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In "Animal Farm," why does Napoleon revive the threat of the farm being...

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clairenguyen | Student, Grade 10 | (Level 1) eNoter

Posted August 10, 2008 at 1:42 AM via web

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In "Animal Farm," why does Napoleon revive the threat of the farm being sabotaged by Snowball?

Chapters 6 and 7

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pray14me | High School Teacher | (Level 1) Adjunct Educator

Posted August 10, 2008 at 2:44 AM (Answer #1)

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Napolean uses the fear factor with the other animals on the farm when he implicates Snowball. This is very much like what Hitler did with the Jews in WWII.  Hitler was able to convince Germany that the Jews were a threat.  By creating this sense of fear on the farm Napolean keeps the animals on his side.  I am sure you have been made aware that Animal Farm is an allegory for the Russian Revolution.  Snowball is Leon Trotsky.  Do some research on what happened to Trotsky, this will answer your question even further.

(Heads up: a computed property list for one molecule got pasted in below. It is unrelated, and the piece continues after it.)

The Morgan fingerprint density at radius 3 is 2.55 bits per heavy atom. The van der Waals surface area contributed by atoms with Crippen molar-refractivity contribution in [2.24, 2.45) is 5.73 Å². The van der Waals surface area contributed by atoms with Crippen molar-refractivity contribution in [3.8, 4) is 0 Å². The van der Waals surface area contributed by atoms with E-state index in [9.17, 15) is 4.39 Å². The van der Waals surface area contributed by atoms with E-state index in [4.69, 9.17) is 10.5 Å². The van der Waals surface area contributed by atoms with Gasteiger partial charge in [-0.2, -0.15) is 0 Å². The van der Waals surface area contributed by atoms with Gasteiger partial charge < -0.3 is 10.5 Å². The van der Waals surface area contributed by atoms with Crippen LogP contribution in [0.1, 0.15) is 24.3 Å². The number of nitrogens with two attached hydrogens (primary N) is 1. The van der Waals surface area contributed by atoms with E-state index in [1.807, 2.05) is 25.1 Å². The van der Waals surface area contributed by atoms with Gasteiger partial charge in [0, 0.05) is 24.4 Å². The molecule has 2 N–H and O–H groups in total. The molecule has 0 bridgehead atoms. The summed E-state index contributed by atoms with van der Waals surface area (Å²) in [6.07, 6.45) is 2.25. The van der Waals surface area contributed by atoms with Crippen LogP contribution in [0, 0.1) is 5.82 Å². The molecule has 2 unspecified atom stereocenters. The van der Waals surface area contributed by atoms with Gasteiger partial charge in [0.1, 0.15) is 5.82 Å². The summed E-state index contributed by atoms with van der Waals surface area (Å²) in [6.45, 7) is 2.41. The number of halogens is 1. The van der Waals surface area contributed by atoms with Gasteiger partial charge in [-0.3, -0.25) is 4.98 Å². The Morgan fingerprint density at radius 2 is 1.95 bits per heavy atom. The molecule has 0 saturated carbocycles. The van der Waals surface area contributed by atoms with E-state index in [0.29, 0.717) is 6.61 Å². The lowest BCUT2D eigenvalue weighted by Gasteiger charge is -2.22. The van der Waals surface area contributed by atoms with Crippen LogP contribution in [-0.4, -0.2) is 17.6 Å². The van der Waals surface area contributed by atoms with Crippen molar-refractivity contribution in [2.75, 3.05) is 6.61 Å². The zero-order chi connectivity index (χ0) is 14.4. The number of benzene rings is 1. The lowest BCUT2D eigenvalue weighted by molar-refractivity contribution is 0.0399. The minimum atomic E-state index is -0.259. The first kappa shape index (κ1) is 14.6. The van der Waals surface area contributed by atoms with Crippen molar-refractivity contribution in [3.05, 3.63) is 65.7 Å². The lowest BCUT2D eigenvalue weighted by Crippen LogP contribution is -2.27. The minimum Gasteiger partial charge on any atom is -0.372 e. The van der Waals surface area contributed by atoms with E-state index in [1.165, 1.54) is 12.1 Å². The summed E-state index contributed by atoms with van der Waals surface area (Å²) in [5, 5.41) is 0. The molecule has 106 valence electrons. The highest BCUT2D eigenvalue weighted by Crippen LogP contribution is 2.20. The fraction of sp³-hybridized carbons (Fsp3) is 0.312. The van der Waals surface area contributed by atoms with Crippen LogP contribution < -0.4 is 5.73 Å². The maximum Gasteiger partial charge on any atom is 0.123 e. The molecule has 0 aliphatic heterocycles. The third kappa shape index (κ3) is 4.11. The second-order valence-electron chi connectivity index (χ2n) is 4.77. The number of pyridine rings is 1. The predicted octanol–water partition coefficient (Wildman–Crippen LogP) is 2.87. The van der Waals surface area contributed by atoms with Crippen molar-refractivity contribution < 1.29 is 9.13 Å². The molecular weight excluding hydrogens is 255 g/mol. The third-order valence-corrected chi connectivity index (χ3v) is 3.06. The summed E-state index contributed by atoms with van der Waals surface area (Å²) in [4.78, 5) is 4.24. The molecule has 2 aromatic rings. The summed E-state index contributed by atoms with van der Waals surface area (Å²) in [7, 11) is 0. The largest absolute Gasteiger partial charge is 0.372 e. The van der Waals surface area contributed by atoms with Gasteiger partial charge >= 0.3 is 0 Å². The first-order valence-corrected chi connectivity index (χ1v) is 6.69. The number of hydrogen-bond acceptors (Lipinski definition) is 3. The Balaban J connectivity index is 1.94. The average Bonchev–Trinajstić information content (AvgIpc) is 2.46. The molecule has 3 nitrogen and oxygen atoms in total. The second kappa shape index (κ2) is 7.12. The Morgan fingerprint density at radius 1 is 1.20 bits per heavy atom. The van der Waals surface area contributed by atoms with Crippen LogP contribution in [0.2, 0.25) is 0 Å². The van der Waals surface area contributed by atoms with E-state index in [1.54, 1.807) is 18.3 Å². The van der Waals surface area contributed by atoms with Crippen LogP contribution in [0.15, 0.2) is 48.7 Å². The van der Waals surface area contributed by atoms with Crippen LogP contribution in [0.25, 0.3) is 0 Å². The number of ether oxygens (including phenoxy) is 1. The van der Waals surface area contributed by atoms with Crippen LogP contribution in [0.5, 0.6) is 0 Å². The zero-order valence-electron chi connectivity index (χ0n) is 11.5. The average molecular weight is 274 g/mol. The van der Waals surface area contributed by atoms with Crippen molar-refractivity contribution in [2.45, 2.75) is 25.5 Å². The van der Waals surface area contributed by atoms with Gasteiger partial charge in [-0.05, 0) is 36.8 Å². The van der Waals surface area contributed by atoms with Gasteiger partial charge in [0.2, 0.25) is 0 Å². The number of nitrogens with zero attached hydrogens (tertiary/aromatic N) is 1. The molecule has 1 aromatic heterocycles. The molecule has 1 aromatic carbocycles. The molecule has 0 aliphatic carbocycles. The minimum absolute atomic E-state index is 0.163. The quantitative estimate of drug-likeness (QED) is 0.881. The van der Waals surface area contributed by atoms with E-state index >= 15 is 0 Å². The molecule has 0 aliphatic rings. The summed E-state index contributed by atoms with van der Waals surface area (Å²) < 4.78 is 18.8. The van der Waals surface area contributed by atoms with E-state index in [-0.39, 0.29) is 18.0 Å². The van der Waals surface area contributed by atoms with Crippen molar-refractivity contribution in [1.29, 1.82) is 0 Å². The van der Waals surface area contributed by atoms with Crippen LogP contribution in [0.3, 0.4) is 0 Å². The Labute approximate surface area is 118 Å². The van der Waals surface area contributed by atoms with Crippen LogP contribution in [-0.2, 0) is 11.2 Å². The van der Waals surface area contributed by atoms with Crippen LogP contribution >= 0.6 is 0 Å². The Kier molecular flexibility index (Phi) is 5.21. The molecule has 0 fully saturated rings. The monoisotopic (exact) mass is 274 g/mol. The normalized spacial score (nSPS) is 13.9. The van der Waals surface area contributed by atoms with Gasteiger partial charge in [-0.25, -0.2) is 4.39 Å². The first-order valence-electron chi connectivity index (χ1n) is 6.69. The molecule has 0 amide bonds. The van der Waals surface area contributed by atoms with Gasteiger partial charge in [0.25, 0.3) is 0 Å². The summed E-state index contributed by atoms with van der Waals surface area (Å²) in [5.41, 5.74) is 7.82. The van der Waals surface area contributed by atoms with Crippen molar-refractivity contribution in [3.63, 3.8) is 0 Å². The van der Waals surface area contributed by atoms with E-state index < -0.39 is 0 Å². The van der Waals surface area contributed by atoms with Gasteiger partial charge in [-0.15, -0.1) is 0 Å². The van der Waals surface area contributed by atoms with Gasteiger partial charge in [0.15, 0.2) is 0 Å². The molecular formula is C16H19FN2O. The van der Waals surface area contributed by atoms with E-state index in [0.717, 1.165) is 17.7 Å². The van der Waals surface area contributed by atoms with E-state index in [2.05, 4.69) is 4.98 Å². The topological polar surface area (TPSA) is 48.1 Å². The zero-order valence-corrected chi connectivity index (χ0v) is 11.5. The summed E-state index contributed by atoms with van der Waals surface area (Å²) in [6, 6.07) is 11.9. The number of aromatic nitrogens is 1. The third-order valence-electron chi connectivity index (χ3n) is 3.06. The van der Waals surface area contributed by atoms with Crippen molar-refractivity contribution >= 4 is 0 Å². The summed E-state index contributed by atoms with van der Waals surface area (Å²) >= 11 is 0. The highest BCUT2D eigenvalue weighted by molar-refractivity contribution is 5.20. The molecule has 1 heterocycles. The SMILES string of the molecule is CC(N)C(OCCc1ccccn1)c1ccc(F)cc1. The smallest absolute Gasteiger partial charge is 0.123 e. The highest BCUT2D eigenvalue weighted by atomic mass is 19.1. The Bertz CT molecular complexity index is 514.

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pmiranda2857 | High School Teacher | (Level 1) Educator Emeritus

Posted August 10, 2008 at 8:01 AM (Answer #2)

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Napoleon convinces the other animals that Snowball is the cause of all their troubles.  He makes sure that the other animals believe that Snowball was a traitor and he was going to help the farmer get the farm back.

“Our Leader, Comrade Napoleon…has stated categorically…that Snowball was Jones’s agent from the very beginning…and from long before the Rebellion was ever thought of.”  

Napoleon makes it seem to the other animals that Snowball was against them and blames all their hardships on his traitorous behavior.

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